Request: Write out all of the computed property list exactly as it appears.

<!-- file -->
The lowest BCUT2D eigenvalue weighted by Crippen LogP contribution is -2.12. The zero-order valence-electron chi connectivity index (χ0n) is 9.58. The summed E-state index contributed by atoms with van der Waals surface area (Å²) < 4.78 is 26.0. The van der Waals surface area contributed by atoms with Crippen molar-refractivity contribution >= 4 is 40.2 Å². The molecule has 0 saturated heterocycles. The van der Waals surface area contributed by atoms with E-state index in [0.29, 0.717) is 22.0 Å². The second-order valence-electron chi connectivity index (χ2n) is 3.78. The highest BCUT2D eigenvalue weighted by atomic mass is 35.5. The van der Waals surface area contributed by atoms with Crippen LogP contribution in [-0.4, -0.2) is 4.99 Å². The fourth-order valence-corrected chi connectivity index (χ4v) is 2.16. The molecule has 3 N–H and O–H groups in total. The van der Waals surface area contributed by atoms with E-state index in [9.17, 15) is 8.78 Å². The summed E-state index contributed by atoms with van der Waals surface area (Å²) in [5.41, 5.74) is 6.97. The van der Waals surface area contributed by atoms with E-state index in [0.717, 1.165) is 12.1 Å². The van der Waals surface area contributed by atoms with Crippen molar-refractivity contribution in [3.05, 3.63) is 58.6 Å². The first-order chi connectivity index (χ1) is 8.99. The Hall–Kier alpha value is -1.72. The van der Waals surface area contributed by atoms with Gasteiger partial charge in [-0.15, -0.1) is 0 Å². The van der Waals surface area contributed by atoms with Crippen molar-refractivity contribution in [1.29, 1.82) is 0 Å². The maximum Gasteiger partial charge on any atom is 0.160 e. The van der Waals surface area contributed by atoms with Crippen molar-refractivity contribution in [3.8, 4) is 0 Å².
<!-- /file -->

The lowest BCUT2D eigenvalue weighted by Crippen LogP contribution is -2.12. The zero-order valence-electron chi connectivity index (χ0n) is 9.58. The summed E-state index contributed by atoms with van der Waals surface area (Å²) < 4.78 is 26.0. The van der Waals surface area contributed by atoms with Crippen molar-refractivity contribution >= 4 is 40.2 Å². The molecule has 0 saturated heterocycles. The van der Waals surface area contributed by atoms with E-state index in [0.29, 0.717) is 22.0 Å². The second-order valence-electron chi connectivity index (χ2n) is 3.78. The highest BCUT2D eigenvalue weighted by atomic mass is 35.5. The van der Waals surface area contributed by atoms with Crippen LogP contribution in [-0.4, -0.2) is 4.99 Å². The fourth-order valence-corrected chi connectivity index (χ4v) is 2.16. The molecule has 3 N–H and O–H groups in total. The van der Waals surface area contributed by atoms with E-state index in [9.17, 15) is 8.78 Å². The summed E-state index contributed by atoms with van der Waals surface area (Å²) in [5.41, 5.74) is 6.97. The van der Waals surface area contributed by atoms with E-state index in [0.717, 1.165) is 12.1 Å². The van der Waals surface area contributed by atoms with Crippen molar-refractivity contribution in [3.05, 3.63) is 58.6 Å². The first-order chi connectivity index (χ1) is 8.99. The Hall–Kier alpha value is -1.72. The van der Waals surface area contributed by atoms with Gasteiger partial charge in [-0.15, -0.1) is 0 Å². The van der Waals surface area contributed by atoms with Crippen molar-refractivity contribution in [1.29, 1.82) is 0 Å². The maximum Gasteiger partial charge on any atom is 0.160 e. The van der Waals surface area contributed by atoms with Crippen molar-refractivity contribution in [3.8, 4) is 0 Å².